The best of EcoWatch, right in your inbox. Sign up for our email newsletter!
Seabed Survey Shows Deep, Remote Ocean Waters Littered With Human Trash
A major survey of the ocean floor has found trash piling up throughout the Atlantic and Arctic oceans and Mediterranean Sea, reaching depths of nearly three miles below the surface, according to scientists from 15 European research organizations.
Litter was located at each of the 600 sites surveyed, with plastic accounting for 41 percent and derelict fishing gear 34 percent. Glass, metal, wood, cardboard, clothing, pottery and unidentified materials were also found. Garbage accumulated at sites as far as 2,000 kilometers (1,243 miles) from land and at depths up to 4.5 kilometers (2.8 miles), according to the report.
Seafloor litter is a major problem since it can accumulate in and kill marine animals that mistake it for food. The trash can also entangle fish, seabirds and coral.
"This survey has shown that human litter is present in all marine habitats, from beaches to the most remote and deepest parts of the oceans," one author said. "These were [humans'] first visits to many of these sites, but we were shocked to find that our rubbish has got there before us."
YOU MIGHT ALSO LIKE
EcoWatch Daily Newsletter
Many of us think of the Amazon as an untouched wilderness, but people have been thriving in these diverse environments for millennia. Due to this long history, the knowledge that Indigenous and forest communities pass between generations about plants, animals and forest ecology is incredibly rich and detailed and easily dwarfs that of any expert.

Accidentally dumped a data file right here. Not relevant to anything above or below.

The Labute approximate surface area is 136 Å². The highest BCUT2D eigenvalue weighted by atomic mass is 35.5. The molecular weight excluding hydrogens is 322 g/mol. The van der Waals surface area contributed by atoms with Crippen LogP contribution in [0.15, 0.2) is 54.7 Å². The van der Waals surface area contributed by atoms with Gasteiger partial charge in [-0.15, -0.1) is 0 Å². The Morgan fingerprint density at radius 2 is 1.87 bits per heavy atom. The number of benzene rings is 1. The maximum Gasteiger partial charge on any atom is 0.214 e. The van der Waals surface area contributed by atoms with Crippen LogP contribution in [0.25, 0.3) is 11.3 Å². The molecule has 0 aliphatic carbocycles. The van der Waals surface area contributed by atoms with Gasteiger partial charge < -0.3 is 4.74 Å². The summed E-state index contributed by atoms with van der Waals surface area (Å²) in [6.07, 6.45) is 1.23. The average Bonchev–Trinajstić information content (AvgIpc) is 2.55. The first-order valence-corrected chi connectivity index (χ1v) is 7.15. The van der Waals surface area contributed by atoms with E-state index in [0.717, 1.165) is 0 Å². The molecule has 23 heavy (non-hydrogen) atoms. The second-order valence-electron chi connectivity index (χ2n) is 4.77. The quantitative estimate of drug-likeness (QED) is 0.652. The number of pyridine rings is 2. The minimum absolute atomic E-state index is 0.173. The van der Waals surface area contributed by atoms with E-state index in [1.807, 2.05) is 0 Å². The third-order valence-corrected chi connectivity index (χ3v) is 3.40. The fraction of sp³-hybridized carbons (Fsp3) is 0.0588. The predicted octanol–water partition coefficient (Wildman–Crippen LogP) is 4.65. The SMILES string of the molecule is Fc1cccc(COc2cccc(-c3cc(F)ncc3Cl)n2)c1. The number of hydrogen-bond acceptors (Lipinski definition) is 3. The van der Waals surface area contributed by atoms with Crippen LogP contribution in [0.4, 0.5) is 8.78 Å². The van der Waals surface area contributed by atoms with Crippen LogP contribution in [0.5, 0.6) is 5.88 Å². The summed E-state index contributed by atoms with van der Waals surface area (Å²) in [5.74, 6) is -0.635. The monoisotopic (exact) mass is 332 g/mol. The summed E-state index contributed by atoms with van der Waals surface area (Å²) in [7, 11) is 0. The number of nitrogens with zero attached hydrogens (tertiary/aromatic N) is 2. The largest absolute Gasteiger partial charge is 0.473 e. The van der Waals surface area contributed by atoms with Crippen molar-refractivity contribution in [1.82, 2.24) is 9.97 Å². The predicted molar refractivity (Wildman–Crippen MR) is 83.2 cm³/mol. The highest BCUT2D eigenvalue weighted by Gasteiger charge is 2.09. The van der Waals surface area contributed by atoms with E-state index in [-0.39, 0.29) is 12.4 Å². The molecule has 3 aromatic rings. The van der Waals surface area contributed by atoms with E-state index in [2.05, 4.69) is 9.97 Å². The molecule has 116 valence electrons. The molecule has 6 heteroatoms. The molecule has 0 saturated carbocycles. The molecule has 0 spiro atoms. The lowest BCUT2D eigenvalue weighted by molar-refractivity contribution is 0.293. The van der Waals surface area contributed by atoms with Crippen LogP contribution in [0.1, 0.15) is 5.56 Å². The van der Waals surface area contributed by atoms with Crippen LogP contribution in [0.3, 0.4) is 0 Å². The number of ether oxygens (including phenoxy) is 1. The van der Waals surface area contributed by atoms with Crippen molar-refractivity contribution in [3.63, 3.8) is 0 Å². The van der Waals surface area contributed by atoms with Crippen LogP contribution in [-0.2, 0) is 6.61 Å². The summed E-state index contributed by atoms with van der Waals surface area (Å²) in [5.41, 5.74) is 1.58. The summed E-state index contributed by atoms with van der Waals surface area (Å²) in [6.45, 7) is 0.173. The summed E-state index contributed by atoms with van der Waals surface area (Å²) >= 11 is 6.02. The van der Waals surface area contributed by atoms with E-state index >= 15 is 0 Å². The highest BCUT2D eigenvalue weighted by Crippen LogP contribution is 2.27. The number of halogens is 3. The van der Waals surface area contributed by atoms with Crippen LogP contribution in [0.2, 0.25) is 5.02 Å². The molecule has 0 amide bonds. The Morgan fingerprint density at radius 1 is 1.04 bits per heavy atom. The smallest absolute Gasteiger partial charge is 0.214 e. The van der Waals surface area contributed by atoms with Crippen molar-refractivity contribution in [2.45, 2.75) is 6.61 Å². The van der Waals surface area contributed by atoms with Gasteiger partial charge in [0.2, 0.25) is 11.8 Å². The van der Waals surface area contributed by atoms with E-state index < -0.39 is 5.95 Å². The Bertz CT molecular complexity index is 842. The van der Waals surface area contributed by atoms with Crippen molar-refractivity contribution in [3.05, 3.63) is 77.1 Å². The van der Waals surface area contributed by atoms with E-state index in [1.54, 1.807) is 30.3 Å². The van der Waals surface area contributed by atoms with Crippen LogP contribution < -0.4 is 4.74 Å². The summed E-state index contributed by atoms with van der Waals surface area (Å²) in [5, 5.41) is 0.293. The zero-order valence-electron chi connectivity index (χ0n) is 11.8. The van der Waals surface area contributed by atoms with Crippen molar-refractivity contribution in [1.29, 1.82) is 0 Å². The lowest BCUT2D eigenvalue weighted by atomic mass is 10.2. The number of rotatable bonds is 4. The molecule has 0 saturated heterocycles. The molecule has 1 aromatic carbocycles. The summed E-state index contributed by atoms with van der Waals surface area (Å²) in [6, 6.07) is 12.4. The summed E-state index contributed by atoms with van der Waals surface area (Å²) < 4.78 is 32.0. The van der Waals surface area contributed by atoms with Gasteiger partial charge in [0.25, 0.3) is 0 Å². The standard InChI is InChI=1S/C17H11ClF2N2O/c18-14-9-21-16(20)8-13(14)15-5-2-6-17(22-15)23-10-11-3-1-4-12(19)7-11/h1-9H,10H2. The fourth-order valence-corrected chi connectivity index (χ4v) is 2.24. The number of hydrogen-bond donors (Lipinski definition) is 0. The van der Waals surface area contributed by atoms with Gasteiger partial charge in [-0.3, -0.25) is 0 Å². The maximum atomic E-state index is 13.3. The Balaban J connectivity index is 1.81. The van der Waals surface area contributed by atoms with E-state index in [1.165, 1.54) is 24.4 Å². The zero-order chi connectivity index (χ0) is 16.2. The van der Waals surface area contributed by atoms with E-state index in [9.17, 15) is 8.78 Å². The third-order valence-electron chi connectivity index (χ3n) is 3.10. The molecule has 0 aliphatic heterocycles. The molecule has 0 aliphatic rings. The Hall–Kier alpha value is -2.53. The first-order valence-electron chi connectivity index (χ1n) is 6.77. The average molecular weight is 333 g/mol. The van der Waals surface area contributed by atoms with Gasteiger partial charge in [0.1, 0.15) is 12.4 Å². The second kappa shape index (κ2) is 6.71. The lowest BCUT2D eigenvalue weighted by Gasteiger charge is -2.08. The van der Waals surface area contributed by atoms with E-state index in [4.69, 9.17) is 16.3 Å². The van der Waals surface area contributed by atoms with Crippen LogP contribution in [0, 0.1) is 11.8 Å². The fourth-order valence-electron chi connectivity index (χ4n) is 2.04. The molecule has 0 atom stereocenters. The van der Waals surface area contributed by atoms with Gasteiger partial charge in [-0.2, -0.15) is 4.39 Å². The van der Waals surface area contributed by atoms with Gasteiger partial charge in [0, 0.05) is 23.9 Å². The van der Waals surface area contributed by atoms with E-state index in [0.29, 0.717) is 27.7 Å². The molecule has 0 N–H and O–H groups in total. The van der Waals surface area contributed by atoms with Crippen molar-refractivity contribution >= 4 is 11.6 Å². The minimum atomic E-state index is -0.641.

By Wesley Rahn
Plastic byproducts were found in 97 percent of blood and urine samples from 2,500 children tested between 2014 and 2017, according to a study by the German Environment Ministry and the Robert Koch Institute.
Medically reviewed by Daniel Bubnis, MS, NASM-CPT, NASE Level II-CSS
Hot yoga has become a popular exercise in recent years. It offers many of the same benefits as traditional yoga, such as stress reduction, improved strength, and flexibility.
The Trump administration has initialized the final steps to open up nearly 1.6 million acres of the protected Alaskan National Wildlife Refuge to allow oil and gas drilling.